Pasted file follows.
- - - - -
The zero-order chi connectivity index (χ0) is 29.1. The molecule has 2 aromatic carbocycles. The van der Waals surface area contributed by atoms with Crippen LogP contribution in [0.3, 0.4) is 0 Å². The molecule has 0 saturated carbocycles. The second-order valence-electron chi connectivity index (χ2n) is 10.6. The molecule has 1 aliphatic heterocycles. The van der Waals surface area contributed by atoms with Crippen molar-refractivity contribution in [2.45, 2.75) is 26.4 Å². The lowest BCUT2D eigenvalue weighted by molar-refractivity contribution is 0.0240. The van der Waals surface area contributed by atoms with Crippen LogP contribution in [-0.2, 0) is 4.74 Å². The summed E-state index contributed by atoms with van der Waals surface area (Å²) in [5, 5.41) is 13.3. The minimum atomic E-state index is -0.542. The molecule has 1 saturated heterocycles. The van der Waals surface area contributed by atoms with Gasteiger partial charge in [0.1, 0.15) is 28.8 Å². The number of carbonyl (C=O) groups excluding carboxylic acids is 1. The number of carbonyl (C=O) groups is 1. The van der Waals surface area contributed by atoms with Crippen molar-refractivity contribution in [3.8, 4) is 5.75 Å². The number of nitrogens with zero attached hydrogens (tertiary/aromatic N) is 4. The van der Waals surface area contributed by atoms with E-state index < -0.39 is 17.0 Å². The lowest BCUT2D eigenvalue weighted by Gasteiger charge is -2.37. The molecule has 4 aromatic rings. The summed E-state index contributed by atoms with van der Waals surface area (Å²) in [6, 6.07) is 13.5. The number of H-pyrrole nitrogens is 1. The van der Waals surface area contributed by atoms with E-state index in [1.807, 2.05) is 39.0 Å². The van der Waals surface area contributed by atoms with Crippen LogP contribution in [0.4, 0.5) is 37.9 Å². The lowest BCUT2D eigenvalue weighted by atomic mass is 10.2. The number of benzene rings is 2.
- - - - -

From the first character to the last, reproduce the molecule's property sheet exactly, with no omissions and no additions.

The zero-order chi connectivity index (χ0) is 29.1. The molecule has 2 aromatic carbocycles. The van der Waals surface area contributed by atoms with Crippen LogP contribution in [0.3, 0.4) is 0 Å². The molecule has 0 saturated carbocycles. The second-order valence-electron chi connectivity index (χ2n) is 10.6. The molecule has 1 aliphatic heterocycles. The van der Waals surface area contributed by atoms with Crippen molar-refractivity contribution in [2.45, 2.75) is 26.4 Å². The lowest BCUT2D eigenvalue weighted by molar-refractivity contribution is 0.0240. The van der Waals surface area contributed by atoms with Crippen LogP contribution in [-0.2, 0) is 4.74 Å². The summed E-state index contributed by atoms with van der Waals surface area (Å²) in [5, 5.41) is 13.3. The minimum atomic E-state index is -0.542. The molecule has 1 saturated heterocycles. The van der Waals surface area contributed by atoms with Gasteiger partial charge in [0.1, 0.15) is 28.8 Å². The number of carbonyl (C=O) groups excluding carboxylic acids is 1. The number of carbonyl (C=O) groups is 1. The van der Waals surface area contributed by atoms with Crippen molar-refractivity contribution in [3.8, 4) is 5.75 Å². The number of nitrogens with zero attached hydrogens (tertiary/aromatic N) is 4. The van der Waals surface area contributed by atoms with E-state index < -0.39 is 17.0 Å². The lowest BCUT2D eigenvalue weighted by Gasteiger charge is -2.37. The molecule has 4 aromatic rings. The summed E-state index contributed by atoms with van der Waals surface area (Å²) in [6, 6.07) is 13.5. The number of H-pyrrole nitrogens is 1. The van der Waals surface area contributed by atoms with E-state index in [1.807, 2.05) is 39.0 Å². The van der Waals surface area contributed by atoms with Crippen LogP contribution in [0.4, 0.5) is 37.9 Å². The lowest BCUT2D eigenvalue weighted by atomic mass is 10.2. The number of benzene rings is 2.